Gayle Smith

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August 26, 2011
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Nebraska's Rex Ranch keeps an eye on grazing

One of the most common concerns for ranchers attending the Nebraska Grazing Conference is determining if the knowledge they gain can be applied to their own operations, and if so how they can use it. Many ranchers from the Sandhills wonder how to apply these techniques since they deal with a smaller amounts of annual rainfall, larger pastures and a different type of grass and soil than many of the speakers who successfully mob graze.

At this year's conference, Chip Ramsay of the Rex Ranch in Ashby, NE, addressed how his Sandhills ranch has successfully modified some of these techniques for use on the ranch.

The Rex Ranch is located in five separate parcels between Whitman and Alliance, NE. The ranch averages about 17-20 inches of annual rainfall. Ramsay describes the ranch as mostly hilly ground with about 10-15 percent meadows. Ramsay said income on the ranch is mainly generated from cow-calf and stocker feeder enterprises.

"We have disciplined written grazing planning and implementation favoring principles taught by Allen Savory," Ramsay explained. "We have a year-round grazing plan, and if we can, we only graze the hills one time during the growing season. We rotate all winter long each year. We don't have summer and winter pastures."

Listening to the other speakers at the conference, Ramsay conveyed to the group the importance of coming to events like the Nebraska Grazing Conference to learn new techniques and share ideas. As a result, Ramsay said some of the techniques have helped the Rex Ranch better utilize the resources they have available. "We have not become as intensive as some," he said. "But, it might be our next big step. We would like to find ways to better utilize our meadows to see if we could double our production on those meadows. We think it is doing some good the way we graze," he added.

One of the most common concerns for ranchers attending the Nebraska Grazing Conference is determining if the knowledge they gain can be applied to their own operations, and if so how they can use it. Many ranchers from the Sandhills wonder how to apply these techniques since they deal with a smaller amounts of annual rainfall, larger pastures and a different type of grass and soil than many of the speakers who successfully mob graze.

At this year's conference, Chip Ramsay of the Rex Ranch in Ashby, NE, addressed how his Sandhills ranch has successfully modified some of these techniques for use on the ranch.

The Rex Ranch is located in five separate parcels between Whitman and Alliance, NE. The ranch averages about 17-20 inches of annual rainfall. Ramsay describes the ranch as mostly hilly ground with about 10-15 percent meadows. Ramsay said income on the ranch is mainly generated from cow-calf and stocker feeder enterprises.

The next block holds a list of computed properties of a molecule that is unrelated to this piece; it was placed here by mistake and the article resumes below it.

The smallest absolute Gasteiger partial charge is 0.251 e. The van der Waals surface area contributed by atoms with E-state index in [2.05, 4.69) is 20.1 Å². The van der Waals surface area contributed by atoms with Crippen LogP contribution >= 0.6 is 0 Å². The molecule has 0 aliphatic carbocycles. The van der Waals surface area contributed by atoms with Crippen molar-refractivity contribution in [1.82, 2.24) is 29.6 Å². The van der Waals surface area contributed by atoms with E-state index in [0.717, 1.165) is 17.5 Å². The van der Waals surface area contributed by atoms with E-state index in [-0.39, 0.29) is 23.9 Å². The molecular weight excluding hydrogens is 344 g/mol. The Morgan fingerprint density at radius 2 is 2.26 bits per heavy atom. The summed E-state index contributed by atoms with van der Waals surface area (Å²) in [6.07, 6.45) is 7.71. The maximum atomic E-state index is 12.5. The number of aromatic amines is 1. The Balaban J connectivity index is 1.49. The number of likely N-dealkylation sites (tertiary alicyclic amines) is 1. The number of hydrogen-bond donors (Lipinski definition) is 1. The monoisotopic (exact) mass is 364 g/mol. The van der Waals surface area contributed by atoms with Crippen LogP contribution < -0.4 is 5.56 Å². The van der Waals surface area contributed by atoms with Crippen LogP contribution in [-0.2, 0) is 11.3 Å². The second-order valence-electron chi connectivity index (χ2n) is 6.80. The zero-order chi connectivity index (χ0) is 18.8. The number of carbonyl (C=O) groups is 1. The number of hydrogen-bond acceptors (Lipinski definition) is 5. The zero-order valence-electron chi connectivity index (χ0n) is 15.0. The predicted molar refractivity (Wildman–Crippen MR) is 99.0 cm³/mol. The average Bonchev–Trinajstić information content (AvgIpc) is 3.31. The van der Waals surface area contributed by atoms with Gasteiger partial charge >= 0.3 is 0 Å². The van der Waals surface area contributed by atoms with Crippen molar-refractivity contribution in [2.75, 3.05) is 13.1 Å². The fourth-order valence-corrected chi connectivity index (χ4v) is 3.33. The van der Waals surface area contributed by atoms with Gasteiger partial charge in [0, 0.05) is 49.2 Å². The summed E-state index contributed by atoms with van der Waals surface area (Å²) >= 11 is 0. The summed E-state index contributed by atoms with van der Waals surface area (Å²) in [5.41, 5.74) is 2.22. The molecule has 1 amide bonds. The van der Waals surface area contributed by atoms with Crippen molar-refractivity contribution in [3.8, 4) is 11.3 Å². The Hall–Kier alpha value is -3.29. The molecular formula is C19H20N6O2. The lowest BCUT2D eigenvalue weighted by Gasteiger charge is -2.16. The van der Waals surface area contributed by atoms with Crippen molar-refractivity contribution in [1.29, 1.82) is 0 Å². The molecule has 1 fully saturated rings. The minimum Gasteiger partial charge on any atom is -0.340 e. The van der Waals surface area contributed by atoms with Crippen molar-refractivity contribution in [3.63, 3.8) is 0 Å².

"We have disciplined written grazing planning and implementation favoring principles taught by Allen Savory," Ramsay explained. "We have a year-round grazing plan, and if we can, we only graze the hills one time during the growing season. We rotate all winter long each year. We don't have summer and winter pastures."

Listening to the other speakers at the conference, Ramsay conveyed to the group the importance of coming to events like the Nebraska Grazing Conference to learn new techniques and share ideas. As a result, Ramsay said some of the techniques have helped the Rex Ranch better utilize the resources they have available. "We have not become as intensive as some," he said. "But, it might be our next big step. We would like to find ways to better utilize our meadows to see if we could double our production on those meadows. We think it is doing some good the way we graze," he added.

One of the most common concerns for ranchers attending the Nebraska Grazing Conference is determining if the knowledge they gain can be applied to their own operations, and if so how they can use it. Many ranchers from the Sandhills wonder how to apply these techniques since they deal with a smaller amounts of annual rainfall, larger pastures and a different type of grass and soil than many of the speakers who successfully mob graze.

At this year's conference, Chip Ramsay of the Rex Ranch in Ashby, NE, addressed how his Sandhills ranch has successfully modified some of these techniques for use on the ranch.

The Rex Ranch is located in five separate parcels between Whitman and Alliance, NE. The ranch averages about 17-20 inches of annual rainfall. Ramsay describes the ranch as mostly hilly ground with about 10-15 percent meadows. Ramsay said income on the ranch is mainly generated from cow-calf and stocker feeder enterprises.

"We have disciplined written grazing planning and implementation favoring principles taught by Allen Savory," Ramsay explained. "We have a year-round grazing plan, and if we can, we only graze the hills one time during the growing season. We rotate all winter long each year. We don't have summer and winter pastures."

Listening to the other speakers at the conference, Ramsay conveyed to the group the importance of coming to events like the Nebraska Grazing Conference to learn new techniques and share ideas. As a result, Ramsay said some of the techniques have helped the Rex Ranch better utilize the resources they have available. "We have not become as intensive as some," he said. "But, it might be our next big step. We would like to find ways to better utilize our meadows to see if we could double our production on those meadows. We think it is doing some good the way we graze," he added.


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Tri-State Livestock News Updated Aug 14, 2012 04:04PM Published Aug 26, 2011 10:43AM Copyright 2011 Tri-State Livestock News. All rights reserved. This material may not be published, broadcast, rewritten or redistributed.